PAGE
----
said he would come to that. What he was stating now was the history of the introduction of the Amendment, and they must begin at the beginning of a history and not at the end. The hon. and learned Member for Waterford stated distinctly that he would never ask oh behalf of his party that compulsion should be applied to disturb planters in their holdings who were bona fide cultivating them as farmers. On the strength of that statement he took the liberty of putting down the Amendment which met with the fate to which he had referred, and afterwards the House of Lords' Amendment was introduced. Hon. Gentlemen below the gangway forgot and the right hon. Gentleman overlooked the fact that there were two persons in Ireland as well as in England and Scotland who were interested in a holding—the landlord as well as the tenant. Under the Act of 1881, if a tenant chose to sell his holding—as those planters might do to-morrow—the landlord had the right to serve a notice of pre-emption, and to have the value of that holding determined, and to purchase it himself. The landlord had an interest in retaining a good tenant who had cultivated his farm as a farmer, and in not having that tenant displaced against the will of the landlord, and having forced upon him by the Estates Commissioners a tenant who might have been one of the worst and most impoverished persons in the community—a man who might have been the centre of disorder and disturbance, a man who had actually taken part, as a ringleader, in crime and intimidation in the district. Was it to be said that Parliament last year intended that the bona fide good farmer, presumably solvent and who paid his rent, was to be compulsorily got rid of in favour of such a man? There was a fallacy in the argument of hon. Gentlemen below the gangway. They overlooked the fact that the landlord had still some interest in his property in Ireland, and that he should be protected from the State coming down in the persons of the Estate Commissioners and saying—"We will turn out the bona fide honest, hard-working tenant who was 547 cultivating his land as a farmer in order to reinstate this other man, without your being consulted."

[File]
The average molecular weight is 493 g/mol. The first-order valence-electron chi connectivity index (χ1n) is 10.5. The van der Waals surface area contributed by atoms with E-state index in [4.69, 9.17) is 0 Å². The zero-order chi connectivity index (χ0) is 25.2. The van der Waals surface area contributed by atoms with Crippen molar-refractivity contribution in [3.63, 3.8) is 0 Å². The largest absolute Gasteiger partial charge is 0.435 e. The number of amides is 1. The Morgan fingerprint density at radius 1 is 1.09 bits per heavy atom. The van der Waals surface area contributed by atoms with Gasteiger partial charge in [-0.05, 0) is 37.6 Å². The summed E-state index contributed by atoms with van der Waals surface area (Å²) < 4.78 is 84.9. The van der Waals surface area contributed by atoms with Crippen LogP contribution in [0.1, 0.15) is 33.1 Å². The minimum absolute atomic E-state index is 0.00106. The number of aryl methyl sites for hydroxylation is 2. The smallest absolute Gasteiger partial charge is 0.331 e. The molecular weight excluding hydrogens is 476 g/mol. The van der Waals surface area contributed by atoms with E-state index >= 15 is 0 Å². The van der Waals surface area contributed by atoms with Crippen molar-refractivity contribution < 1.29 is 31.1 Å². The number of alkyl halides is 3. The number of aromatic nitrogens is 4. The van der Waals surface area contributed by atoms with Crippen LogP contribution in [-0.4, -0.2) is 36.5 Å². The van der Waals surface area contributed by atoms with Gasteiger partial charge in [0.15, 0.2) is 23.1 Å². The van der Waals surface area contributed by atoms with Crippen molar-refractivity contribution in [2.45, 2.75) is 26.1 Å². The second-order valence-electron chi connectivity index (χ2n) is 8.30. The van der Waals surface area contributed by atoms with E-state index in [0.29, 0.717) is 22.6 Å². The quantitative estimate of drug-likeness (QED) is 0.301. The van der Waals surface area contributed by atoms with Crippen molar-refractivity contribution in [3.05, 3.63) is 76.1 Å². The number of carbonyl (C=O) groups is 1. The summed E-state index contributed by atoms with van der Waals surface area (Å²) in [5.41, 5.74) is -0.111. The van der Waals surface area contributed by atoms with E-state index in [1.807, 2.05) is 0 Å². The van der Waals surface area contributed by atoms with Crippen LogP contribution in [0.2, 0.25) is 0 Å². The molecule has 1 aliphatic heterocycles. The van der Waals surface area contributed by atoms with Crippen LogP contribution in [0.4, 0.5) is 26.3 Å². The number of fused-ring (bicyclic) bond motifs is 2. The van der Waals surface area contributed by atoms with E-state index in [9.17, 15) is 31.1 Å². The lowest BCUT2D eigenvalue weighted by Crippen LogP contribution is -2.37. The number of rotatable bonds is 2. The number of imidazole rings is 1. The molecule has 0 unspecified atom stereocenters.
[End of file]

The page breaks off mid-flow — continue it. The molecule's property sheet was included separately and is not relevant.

§ MR. JAMES CAMPBELL